Mr Tee Zhuo has always believed in giving a voice to the voiceless. Perhaps this is best illustrated by his time as a Philosophy, Politics and Economics undergraduate at Yale-NUS College, during which he spent his senior year helping create sexual misconduct policies for the college.
Over the course of several weeks, he listened to the accounts of survivors of on-campus sexual violence, repeatedly petitioned the school to take action, and finally helped establish a committee to formulate and enact policies.
It was, in his own words, an emotionally draining and exhausting experience.
“But it also shaped my ethical beliefs, taught me the importance of empathy, and also showed me the need for activism in seeking justice and holding people to account,” he says.
But rather than enter the legal profession or don the badge of law enforcement, the 25-year-old chose a rather different path — he joined the print newsroom.
“I’ve always loved writing and the written word,” says the recipient of the Singapore Press Holdings Journalism Scholarship (Local), who is now a breaking news reporter with The Straits Times(ST). “But more than that, I believe in the function and duty of journalism to bring truth to light and hold people in power to account.”
A force for good
As such, it comes as no surprise that the defining moment of his budding career thus far was the publication of his first opinion piece last August.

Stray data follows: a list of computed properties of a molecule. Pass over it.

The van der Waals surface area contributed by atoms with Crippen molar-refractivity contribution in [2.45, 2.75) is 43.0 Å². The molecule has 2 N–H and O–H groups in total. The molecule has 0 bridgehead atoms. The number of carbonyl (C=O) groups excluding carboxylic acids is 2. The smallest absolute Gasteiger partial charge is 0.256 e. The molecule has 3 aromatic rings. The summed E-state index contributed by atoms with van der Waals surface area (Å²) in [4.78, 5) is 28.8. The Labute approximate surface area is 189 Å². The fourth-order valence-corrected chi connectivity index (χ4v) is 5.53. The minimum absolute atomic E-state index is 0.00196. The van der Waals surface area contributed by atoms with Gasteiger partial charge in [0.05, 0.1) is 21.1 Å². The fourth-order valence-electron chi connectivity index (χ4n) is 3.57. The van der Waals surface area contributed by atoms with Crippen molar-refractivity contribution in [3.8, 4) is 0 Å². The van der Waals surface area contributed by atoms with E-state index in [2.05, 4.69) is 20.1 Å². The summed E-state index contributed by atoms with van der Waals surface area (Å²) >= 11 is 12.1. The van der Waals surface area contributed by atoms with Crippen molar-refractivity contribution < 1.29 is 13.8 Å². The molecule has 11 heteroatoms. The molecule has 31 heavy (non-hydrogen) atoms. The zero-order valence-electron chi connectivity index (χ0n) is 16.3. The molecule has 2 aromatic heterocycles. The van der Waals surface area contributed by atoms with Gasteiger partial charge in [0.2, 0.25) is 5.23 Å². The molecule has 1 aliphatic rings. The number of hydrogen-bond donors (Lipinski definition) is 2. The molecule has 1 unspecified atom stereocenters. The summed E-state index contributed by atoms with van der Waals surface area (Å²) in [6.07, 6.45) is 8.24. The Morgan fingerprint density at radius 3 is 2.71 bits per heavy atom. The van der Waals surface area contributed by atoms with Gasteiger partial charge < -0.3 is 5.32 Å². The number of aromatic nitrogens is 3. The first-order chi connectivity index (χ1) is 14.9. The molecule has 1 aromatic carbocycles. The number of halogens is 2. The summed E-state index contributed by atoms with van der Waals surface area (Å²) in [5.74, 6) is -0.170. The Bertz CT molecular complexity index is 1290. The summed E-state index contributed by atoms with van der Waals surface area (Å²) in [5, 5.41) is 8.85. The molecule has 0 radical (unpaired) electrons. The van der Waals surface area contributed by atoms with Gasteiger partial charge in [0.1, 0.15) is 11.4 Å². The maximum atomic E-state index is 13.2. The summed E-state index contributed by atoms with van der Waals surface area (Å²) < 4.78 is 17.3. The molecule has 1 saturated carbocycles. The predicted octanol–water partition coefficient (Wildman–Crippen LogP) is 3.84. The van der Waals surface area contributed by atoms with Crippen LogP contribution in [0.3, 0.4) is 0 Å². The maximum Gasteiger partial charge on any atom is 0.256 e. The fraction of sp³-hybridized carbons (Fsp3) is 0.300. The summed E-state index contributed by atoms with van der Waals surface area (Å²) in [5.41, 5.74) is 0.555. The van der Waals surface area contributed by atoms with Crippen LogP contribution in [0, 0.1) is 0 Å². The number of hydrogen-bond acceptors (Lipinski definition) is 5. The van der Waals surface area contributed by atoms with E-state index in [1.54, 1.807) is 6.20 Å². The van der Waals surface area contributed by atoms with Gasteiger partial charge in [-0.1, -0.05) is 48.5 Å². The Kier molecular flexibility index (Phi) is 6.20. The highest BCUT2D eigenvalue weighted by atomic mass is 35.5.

In response to a vice-principal at St Joseph’s Institution barring an activist from the Inter-University LGBT (Lesbian, Gay, Bisexual and Transgender)
Network from speaking at a school event, Mr Tee took to the pages of ST to contend that rather than being a force for division — as said vice-principal had argued — activism was necessary and vital for society to progress.
The publication of the op-ed was crucial to his growth in multiple ways. It helped him gain a better understanding of the editorial process,and find his voice and write critically about other social issues.
Spurred by the overwhelming response to his work, Mr Tee has gone on to write extensively on a plethora of subjects including colonialism, discrimination and racial and religious issues in Singapore — all within his first year with ST.
Navigating OB markers
Of course, being a young firebrand in the newsroom often put him in conflict with his editors, particularly when it came to their views on reporting on topics deemed “sensitive” like race and religion, politics, and lesbian, gay, bisexual, transgender and queer (LGBTQ) issues.
But in time, he learnt to work more productively within the constraints imposed on him.
“I learnt to accept my editors’ opinions even if I disagreed with them, and to express my personal opinions within the editorial line of the newspaper,” he says.
Editorial constraints aside, he makes no illusions about the difficultiesof being a journalist, something he impresses on scholar hopefuls who
approach him for advice. “Think carefully about what being a journalist means to you,” he says.
“Don’t take the scholarship if you’re not prepared to make sacrifices.”
By his own admission, there are few perks to being a newshound. The pay is mediocre, the working hours can be brutal and reporters are often faced with the reality of not being able to write what they want.
Still, the satisfaction of a story well told is worth it.
“I have many colleagues who face challenges both within and beyond the newsroom just for doing their jobs,”he says.
“But it was worth it for them to raise important issues ranging from LGBTQ rights, to migrant worker rights, to sexual violence, to inequalities in society, to mental health and other important issues.”